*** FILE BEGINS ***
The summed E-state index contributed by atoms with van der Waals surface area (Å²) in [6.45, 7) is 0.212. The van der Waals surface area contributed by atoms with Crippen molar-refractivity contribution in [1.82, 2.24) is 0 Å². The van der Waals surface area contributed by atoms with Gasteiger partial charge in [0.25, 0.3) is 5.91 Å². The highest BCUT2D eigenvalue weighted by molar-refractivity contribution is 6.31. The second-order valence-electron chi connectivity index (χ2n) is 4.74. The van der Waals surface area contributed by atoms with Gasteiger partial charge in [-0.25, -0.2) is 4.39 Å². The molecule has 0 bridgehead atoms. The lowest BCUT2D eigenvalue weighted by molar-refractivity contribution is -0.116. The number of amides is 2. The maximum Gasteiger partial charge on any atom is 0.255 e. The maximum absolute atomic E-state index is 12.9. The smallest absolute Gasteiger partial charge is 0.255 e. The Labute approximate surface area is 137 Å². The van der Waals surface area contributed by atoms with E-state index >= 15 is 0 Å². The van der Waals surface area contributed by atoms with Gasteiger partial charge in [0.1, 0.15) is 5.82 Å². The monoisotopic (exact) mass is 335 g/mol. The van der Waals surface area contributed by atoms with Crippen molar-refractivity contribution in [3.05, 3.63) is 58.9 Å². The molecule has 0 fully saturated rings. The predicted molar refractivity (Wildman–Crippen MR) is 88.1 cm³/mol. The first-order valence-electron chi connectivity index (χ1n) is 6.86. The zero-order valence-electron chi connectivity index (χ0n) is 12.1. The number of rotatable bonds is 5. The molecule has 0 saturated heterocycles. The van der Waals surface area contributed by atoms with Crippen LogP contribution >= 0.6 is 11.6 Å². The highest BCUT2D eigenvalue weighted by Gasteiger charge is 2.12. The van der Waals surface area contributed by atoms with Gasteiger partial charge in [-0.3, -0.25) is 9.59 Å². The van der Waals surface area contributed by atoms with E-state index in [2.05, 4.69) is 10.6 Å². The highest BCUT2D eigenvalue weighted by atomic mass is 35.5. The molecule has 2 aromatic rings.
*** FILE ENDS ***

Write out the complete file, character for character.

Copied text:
The summed E-state index contributed by atoms with van der Waals surface area (Å²) in [6.45, 7) is 0.212. The van der Waals surface area contributed by atoms with Crippen molar-refractivity contribution in [1.82, 2.24) is 0 Å². The van der Waals surface area contributed by atoms with Gasteiger partial charge in [0.25, 0.3) is 5.91 Å². The highest BCUT2D eigenvalue weighted by molar-refractivity contribution is 6.31. The second-order valence-electron chi connectivity index (χ2n) is 4.74. The van der Waals surface area contributed by atoms with Gasteiger partial charge in [-0.25, -0.2) is 4.39 Å². The molecule has 0 bridgehead atoms. The lowest BCUT2D eigenvalue weighted by molar-refractivity contribution is -0.116. The number of amides is 2. The maximum Gasteiger partial charge on any atom is 0.255 e. The maximum absolute atomic E-state index is 12.9. The smallest absolute Gasteiger partial charge is 0.255 e. The Labute approximate surface area is 137 Å². The van der Waals surface area contributed by atoms with E-state index >= 15 is 0 Å². The van der Waals surface area contributed by atoms with Gasteiger partial charge in [0.1, 0.15) is 5.82 Å². The monoisotopic (exact) mass is 335 g/mol. The van der Waals surface area contributed by atoms with Crippen molar-refractivity contribution in [3.05, 3.63) is 58.9 Å². The molecule has 0 fully saturated rings. The predicted molar refractivity (Wildman–Crippen MR) is 88.1 cm³/mol. The first-order valence-electron chi connectivity index (χ1n) is 6.86. The zero-order valence-electron chi connectivity index (χ0n) is 12.1. The number of rotatable bonds is 5. The molecule has 0 saturated heterocycles. The van der Waals surface area contributed by atoms with Crippen LogP contribution >= 0.6 is 11.6 Å². The highest BCUT2D eigenvalue weighted by Gasteiger charge is 2.12. The van der Waals surface area contributed by atoms with Gasteiger partial charge in [-0.3, -0.25) is 9.59 Å². The van der Waals surface area contributed by atoms with E-state index in [2.05, 4.69) is 10.6 Å². The highest BCUT2D eigenvalue weighted by atomic mass is 35.5. The molecule has 2 aromatic rings.